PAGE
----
By Eric J. Parker
For many people, the prospect of being questioned under oath in connection with a pending legal action can be a source of severe anxiety. In many instances, the fear of being questioned, or deposed, as it is known in the practice of law, is actually a fear of the unknown rather than a fear of any particular aspect of the process. This article addresses some common concerns and provides helpful suggestions for preparing for your deposition.
Simply put, a deposition is a process by which one or more parties to a lawsuit can obtain information from another party or witness, under oath. To ensure that the testimony taken from the deponent (the party to be questioned) is accurately recorded and preserved, the law prescribes certain rules for taking deposition testimony. Your lawyer will review these rules with you in advance of your deposition so that you are informed and comfortable at your deposition.
Despite what many people think, a deposition is not an attempt by the opposing side to intimidate or harass you. Under Massachusetts law, any party to a lawsuit has the right to take the deposition of another party or a witness with information relevant to the case in a dispute valued in excess of $5,000. The most common reason for taking a deposition is to learn what that witness knows or does not know about the facts involved in a particular case. A deposition is often the lawyer’s only opportunity to question another party directly, prior to the trial of the case. The deposition is, therefore, among the lawyer’s most valuable pre-trial tools.
In most instances, the process begins with a notice advising you that your deposition has been scheduled. Sometimes this notice is delivered to your lawyer’s office, which, in turn, notifies you. In other instances, the notice may be delivered directly to you by a constable or someone authorized to deliver such notices. If the notice is delivered directly to you, be sure to call your personal injury attorney immediately and advise her that you have received a deposition notice or subpoena. Be sure to deliver the papers to your lawyer by mail or by hand as soon as possible.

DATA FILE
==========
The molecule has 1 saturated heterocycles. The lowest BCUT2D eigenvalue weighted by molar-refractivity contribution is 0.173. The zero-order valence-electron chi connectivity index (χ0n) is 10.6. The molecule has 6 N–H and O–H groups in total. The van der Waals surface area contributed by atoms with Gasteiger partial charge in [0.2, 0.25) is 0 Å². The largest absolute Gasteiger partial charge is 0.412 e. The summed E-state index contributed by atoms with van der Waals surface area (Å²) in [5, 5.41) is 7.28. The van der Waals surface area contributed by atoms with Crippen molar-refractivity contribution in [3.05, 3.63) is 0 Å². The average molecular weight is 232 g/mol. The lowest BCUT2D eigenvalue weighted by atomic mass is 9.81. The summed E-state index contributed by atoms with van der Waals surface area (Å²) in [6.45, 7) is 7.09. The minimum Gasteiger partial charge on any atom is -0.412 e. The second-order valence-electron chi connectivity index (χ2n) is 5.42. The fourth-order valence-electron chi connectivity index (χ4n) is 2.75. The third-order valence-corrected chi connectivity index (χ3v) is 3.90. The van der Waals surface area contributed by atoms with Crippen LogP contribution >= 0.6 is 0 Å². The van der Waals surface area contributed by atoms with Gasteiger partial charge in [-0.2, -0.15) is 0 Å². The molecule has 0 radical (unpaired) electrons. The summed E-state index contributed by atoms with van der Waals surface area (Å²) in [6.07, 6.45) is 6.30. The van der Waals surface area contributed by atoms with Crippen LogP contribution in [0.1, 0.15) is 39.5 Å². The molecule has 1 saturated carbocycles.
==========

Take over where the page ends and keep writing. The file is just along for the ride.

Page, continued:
A deposition may last less than one hour or may take several hours to complete. While most depositions are concluded in less than one day, there are instances where the deposition continues for two or more days. Unfortunately, only the lawyer taking the deposition can predict the length of the deposition.
Prior to your deposition, your lawyer will arrange an office appointment with you to prepare you for your deposition. This is an extremely valuable opportunity for you to review the facts and circumstances of your case with your lawyer before being questioned by the opposing lawyer. It is important that you attend this meeting so as to be best prepared for your deposition. As an experienced trial lawyer will tell you, a difficult case can be greatly enhanced by a good deposition performance, just as a great case can be jeopardized by a poor one. In short, the time and effort you devote to preparing for your deposition are valuable investments in your case and should not be lost.